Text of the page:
2. If not satisfied, the complainant may fill out a “Request for
      Reconsideration of Library Materials” form. Both sides of the form must
      be completed and the form must be signed by the complainant before the
      matter will be considered further.
    3. The Library Director will examine the item in question. If it is a request for
      withdrawal, he/she will check reviews, and determine whether the item
      conforms to the standards of materials selection policy. The Director may
      consult with other library staff when he/she feels it is appropriate.
    4. If it is a request to add an item that has not been included in the
      library’s collection, the librarian will check reviews, budget status, and
      whether the item conforms to the standards of the materials selection
      policy. The Director may consult with other library staff when he/she feels
      it is appropriate.
    5. The Library Director will make a decision and will write to complainant
      within one month of receiving the written complaint giving the reasons for
      the decision.
    6. If the complainant is still not satisfied, he/she may appeal to the Library
      Board of Trustees and present his/her opinion at a regular monthly meeting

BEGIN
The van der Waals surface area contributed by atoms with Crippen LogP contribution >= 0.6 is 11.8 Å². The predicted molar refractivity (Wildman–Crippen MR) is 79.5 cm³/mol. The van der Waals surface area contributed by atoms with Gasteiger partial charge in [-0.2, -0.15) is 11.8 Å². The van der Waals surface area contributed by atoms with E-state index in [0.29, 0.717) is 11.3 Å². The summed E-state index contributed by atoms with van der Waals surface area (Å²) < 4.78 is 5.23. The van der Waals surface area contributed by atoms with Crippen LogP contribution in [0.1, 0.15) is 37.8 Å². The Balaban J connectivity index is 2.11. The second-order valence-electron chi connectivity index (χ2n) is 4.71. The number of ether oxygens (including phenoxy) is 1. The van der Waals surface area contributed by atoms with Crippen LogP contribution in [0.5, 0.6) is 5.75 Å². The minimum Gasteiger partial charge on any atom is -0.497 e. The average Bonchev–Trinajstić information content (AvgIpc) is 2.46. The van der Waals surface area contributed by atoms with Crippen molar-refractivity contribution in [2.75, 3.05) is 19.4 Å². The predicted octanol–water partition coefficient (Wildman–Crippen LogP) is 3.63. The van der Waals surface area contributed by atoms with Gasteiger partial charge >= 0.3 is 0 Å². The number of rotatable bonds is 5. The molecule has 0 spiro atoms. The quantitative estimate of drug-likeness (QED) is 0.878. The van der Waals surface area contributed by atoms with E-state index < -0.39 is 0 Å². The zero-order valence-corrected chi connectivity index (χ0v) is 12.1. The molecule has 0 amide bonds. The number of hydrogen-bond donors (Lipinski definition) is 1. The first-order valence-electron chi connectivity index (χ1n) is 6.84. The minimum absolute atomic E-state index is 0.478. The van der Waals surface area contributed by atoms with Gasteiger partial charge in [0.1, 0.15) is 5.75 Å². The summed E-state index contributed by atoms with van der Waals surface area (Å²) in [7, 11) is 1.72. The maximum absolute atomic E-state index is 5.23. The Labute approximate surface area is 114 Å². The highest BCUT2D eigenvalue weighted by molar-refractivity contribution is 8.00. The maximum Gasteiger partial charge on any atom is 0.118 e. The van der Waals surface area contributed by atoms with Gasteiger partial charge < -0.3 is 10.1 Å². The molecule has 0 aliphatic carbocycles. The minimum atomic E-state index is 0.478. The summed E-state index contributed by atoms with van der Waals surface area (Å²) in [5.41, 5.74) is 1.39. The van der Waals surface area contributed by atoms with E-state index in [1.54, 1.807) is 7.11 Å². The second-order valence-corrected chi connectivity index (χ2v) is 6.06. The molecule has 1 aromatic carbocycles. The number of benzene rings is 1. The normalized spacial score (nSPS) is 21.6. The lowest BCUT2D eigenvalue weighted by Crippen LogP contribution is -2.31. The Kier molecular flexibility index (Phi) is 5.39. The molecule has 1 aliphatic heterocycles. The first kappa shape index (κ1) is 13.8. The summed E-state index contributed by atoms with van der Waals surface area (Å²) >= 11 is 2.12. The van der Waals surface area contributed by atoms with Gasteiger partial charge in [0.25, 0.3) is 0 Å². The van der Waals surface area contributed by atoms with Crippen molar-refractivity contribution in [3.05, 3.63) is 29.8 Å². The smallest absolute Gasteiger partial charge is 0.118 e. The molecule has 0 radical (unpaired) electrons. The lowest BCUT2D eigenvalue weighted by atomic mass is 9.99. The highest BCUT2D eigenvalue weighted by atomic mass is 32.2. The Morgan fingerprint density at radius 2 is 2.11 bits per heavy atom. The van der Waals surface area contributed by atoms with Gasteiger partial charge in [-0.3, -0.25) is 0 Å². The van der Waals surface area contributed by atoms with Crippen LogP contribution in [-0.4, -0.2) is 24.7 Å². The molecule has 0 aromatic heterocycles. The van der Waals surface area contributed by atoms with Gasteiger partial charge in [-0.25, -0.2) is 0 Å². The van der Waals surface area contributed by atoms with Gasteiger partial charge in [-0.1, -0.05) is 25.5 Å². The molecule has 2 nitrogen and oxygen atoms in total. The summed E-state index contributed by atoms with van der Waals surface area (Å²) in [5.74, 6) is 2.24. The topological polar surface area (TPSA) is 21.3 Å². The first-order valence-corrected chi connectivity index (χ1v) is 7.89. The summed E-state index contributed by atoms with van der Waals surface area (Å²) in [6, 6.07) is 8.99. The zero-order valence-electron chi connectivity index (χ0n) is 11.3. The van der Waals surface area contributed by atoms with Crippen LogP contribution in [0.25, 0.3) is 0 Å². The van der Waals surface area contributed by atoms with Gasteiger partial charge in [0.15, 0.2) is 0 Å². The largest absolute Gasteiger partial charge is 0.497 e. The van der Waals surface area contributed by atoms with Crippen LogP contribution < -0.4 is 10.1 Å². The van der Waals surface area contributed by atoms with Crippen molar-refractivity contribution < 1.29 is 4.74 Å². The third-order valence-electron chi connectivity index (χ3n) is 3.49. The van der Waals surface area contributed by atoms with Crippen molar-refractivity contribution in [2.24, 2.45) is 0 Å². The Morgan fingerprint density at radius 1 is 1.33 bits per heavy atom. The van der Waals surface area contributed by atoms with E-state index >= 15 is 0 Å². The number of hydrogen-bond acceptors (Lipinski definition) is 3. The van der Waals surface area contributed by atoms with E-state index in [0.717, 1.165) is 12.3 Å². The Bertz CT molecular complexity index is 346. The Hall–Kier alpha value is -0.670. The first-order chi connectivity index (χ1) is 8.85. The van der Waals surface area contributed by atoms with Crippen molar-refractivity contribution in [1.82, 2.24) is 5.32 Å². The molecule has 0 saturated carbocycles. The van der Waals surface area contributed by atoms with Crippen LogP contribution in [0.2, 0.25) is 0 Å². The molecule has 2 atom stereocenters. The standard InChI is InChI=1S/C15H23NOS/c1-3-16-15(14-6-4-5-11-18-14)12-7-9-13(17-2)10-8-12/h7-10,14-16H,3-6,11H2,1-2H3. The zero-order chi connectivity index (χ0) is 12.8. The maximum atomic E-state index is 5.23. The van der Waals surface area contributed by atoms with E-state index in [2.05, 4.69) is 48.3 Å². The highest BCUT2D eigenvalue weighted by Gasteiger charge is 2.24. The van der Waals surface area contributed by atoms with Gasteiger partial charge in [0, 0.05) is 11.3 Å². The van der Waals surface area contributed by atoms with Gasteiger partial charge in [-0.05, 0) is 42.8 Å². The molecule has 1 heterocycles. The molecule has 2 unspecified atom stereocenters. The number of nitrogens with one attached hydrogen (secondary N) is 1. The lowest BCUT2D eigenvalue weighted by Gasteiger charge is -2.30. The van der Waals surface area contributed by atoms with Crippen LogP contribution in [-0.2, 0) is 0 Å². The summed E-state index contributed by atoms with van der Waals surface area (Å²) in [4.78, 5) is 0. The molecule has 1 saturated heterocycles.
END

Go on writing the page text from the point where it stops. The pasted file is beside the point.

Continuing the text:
of the Board.

As they say, the best offense is a strong defense. Setting up clear and consicise proceedures and policies protect everyone’s freedom to read, with the very rare exception of individuals taking it upone themselves to ruin books with markers because they don’t like the language used in the text. Director Kinney finished up by saying, “What was particularly upsetting about this incident was the person didn’t check the book out…and returned it to the book drop so there was no way to determine who caused the damage.”

Still, they plan to reorder the book which has circulated well since its release. Please read the full column from Library Director Molly Kinney, it is funny and thoughtful and delves into the importance librarians place on the freedom of information.